This statute was passed back in the late 1990's when there was national furor over "Back Talon" ammunition. Black Talon ammo would kill anything that got within 30 feet of it. It was especially deadly to police officers and this ammo was manufactured and sold by people that hated cops and wanted everyone of them dead. Winchester eventually changed the name of this terrible invention and all the problems went away. This same ammo is still on the market under the "Ranger" name. Not all Ranger ammo is like "Black Talon" but some is. I think it is called Ranger T. I think everything would have been alright if they had named it "White Talon". Black Talon ammo was one of the first "high performance" hollowpoint ammos on the market. Its jacket would split open like a flower petal and was said to spin and cut like a saw. I think this is the type of ammo that is refered to as "flanged ammunition" in the statute. The statute is very poorly written and probably unenforceable since nobody knows what "flanged ammo" is. Years ago "flanged ammo" meant a rimless case with a narrow thickened "band" around the bottom just forward of the extraction groove. These "flanges" were put in place on the early Magnum rifle cartridges that were designed for big game hunting. Rimmed cartridges were becoming obsolete because the rims would block the next round in a magazine and prevented the use of staggered mags. As repeating weapons became more and more available rimless case became more popular. The purpose of the "flange" was to strengthen the base of these new more powerful cartridges and also to allow them to be used in double rifles. Rimless cartridges function well in bolt action rifles, but hunters of dangerous game did not want to be working a bolt or clearing a jamb with a wounded tiger bearing down on them, so doubles were still popular for that type of hunting and these hunters wanted to use the new powerful ammo. Without a rim the cartridge would fall down into the chamber of a double, like a 410 would do in a 12 guage double, so a "flange" was put around the base of the cartridge to prevent that from happening. Some example of flanged ammo is .375 Nitro Express, .333 Flanged Nitro Express and .375 Weatherby Magnum. In today's gun world this type of cartridge is called "belted". The previous usage causes confusion for us old folks. Flanged ammo is a meaningless term in my opinion, nobody knows what it means and everybody says they do. The following is copied from the SAMMI (Sporting Arms and Ammunition Manufacturers Institute) website.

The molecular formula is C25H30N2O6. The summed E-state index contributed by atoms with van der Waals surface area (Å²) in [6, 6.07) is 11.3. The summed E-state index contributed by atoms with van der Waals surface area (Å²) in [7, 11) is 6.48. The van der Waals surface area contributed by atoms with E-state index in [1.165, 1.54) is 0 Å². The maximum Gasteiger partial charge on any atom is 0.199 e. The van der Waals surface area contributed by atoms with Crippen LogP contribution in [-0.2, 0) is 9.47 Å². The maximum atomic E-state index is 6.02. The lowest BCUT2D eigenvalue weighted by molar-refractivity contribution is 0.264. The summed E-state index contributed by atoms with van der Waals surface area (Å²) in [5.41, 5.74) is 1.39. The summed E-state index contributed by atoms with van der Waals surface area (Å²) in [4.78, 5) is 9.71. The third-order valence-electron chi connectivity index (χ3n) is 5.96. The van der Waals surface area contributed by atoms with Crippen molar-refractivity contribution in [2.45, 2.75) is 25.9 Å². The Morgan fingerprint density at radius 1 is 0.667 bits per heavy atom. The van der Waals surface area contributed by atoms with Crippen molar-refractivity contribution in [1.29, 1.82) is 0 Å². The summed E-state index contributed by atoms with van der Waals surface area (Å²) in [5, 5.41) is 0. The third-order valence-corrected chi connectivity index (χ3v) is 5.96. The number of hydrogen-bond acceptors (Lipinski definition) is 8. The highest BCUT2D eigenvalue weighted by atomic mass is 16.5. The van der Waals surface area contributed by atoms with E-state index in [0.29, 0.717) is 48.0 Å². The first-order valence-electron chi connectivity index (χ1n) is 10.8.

Originally Posted by langzaiguy
- Among the two types of handgun cartridges, there are further characteristics that set apart different configurations. Centerfire cartridges can also have rims; however, such a rim plays no part in the cartridge ignition, as it does in a rimfire cartridge.
SAAMI defines a rimless centerfire cartridge as one with a case head that is "of the same diameter as the body and having a groove turned forward of the head to provide the extraction surface." A rimmed cartridge may be either rimfire or centerfire; if centerfire, the cartridge has "a rimmed or flanged head that is larger in diameter than the body of the case." A semi-rimmed centerfire cartridge has "a case head only slightly larger in diameter than the case body and an extractor groove just forward of the head," according to SAAMI.
The rims of rimmed centerfire cartridges have a stronger construction than their rimfire cartridge counterparts.
- There is a picture of a .375 Weatherby Magnum cartridge HERE. The flange is very visible at the base of the center cartridge. The controversy over this subject has gone on for years. The real problem is that the definition given in the statutes could just as easily fit a soft lead flat point bullet like a .40 S&W or .357 mag. It doesn't say a thing about a hollow point or anything about the point of the bullet.
Edit: My self defense weapons are loaded with hollowpoint ammo every day. I don't plan on committing any felonies, but if I do, this statute will be the least of my worries and the statute says nothing about selling any kind of ammo. I find no shortage of places that sell hollowpoints.